Part 1 covered what you can do during the hiring process, and part 2 covered once you have hired someone but before they have started. This post does not cover a specific part of the new starter timeline, but instead looks at how you can use your existing processes to your advantage. Most teams have some processes they follow, this may be a framework that works towards agile software development, or other similar approaches. In all these instances there will be opportunities to use this to help a new starter settle into your team, you can even use this time of change as a chance for improvements.
A ceremony you will find in most agile teams is the retrospective. These are run every couple of weeks to reflect on how things have gone and look for ways to continuously improve. It is the perfect opportunity to prepare for a new member joining the team.
I would suggest that 2-4 weeks before the new person starts you dedicate a retrospective to how the team can help the new person settle in. One format may be to ask the team “If you were joining the team today, what would be:”
Ask everyone to write their thoughts down on post it notes, and put them up on a board under these three categories. Each person can then explain their points, and begin to group them into similar themes.
Using the dot voting technique, the team can identify which would be the most helpful, and agree some actions the team can take. This may result in documenting a process that is currently in everyone’s head, or something as simple as putting name tags on everyone’s monitors. But even just the act of having this discussion will make the team reflect on what it was like for them, and make them much more open to helping the new team member integrate.
Kaizen / Ideas Board
A Kaizen board is a type of ideas board where any team member can raise a concern or idea that the team can then chose to address. The process is that each team member studies their work and looks for small problems, and possible solutions. These then get added to a common area like a white board or wiki page. Then a group of people meet weekly to review the ideas and identify what can be actioned and who will undertake it.
The same approach could be used with a focus on a new starter. You could kick it off with the dedicated retrospective previously covered, and use the results as an initial start for the board. Then encourage the team to add to it during the weeks leading up to the new person joining the team. I would suggest that you meet to review the ideas at least weekly. A nice touch might be to print a picture of the new person and stick it up above the board (maybe take it down before they arrive, it may come across a bit creepy).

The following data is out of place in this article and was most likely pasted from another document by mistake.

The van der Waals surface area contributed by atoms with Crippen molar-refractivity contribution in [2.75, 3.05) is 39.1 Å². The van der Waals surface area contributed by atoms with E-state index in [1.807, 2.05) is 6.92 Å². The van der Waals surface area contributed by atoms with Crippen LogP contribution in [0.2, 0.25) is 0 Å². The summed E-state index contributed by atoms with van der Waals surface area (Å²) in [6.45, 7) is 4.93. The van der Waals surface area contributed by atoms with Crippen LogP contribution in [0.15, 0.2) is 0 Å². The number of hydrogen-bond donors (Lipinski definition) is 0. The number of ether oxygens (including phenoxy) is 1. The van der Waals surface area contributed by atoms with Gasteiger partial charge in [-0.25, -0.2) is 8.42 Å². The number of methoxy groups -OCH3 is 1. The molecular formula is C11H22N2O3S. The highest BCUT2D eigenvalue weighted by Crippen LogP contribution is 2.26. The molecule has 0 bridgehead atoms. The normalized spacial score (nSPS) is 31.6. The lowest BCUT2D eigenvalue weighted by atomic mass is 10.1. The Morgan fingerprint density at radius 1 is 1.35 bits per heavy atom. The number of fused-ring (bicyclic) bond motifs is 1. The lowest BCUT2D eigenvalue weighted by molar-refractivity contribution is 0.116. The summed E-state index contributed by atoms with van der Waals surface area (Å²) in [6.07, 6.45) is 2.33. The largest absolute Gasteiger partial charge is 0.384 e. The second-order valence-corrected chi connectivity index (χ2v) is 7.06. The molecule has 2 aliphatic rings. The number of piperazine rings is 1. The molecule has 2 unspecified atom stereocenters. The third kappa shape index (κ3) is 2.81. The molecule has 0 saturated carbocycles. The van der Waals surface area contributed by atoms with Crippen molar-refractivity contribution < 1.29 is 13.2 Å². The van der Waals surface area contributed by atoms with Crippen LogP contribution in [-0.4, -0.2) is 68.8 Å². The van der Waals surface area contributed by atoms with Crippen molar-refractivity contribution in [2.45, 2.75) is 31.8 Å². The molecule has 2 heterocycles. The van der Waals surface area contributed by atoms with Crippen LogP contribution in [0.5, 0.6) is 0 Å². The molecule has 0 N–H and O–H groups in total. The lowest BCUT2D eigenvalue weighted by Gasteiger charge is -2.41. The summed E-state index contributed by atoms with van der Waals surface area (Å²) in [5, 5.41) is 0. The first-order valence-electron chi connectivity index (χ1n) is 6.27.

I believe this approach will mean the team is continuously thinking about the new starter all the way up to when they join. Everyone will know that person’s name and probably have done something to make their start easier.
A working agreement is a short set of principles or guidelines that all team members sign up to. When someone new joins the team it is the perfect opportunity to refresh or even create working agreements within your team. They help the team:
- Develop a sense of shared responsibility
- Increases awareness of team members own behaviour
- Empowers the facilitator
- Enhances the quality of group processes
This will help the new starter understand the culture of the team, and hopefully help them become a part of it. There is an excellent resource published on the Scrum Alliance site that details what a working agreement should look like.
“Up for Grabs” Tasks
Within the open source community there is a process where tasks are tagged as ‘up for grabs’. This indicates that the task is suitable for new contributors to the project. The tasks are selected because they are less complex and the desired outcome is known.
I believe that a similar process can be used outside the open source community and within the team. Getting a new starter productive as soon as possible will go a long way to helping them settle into the team. Using this approach the team could identify non urgent up for grabs tasks in the weeks leading up to a new starter. That way they can pick these up, and are not daunted by more complex tasks.
Pair, Pair, Pair
Possibly one of the most important steps is to pair up any new starter with other team members. For example pairing a new developer with other developers will not only help transfer some of the knowledge of the code base, but also start to build relationships.
This pairing should not only be limited to like for like roles, consider pairing with all members of the team. It will help give a rounded understanding for each roles responsibility.
If the team already pairs then this should be natural to implement, if they do not then this is an excellent opportunity to encourage it. There are many studies that prove pair programming is more productive.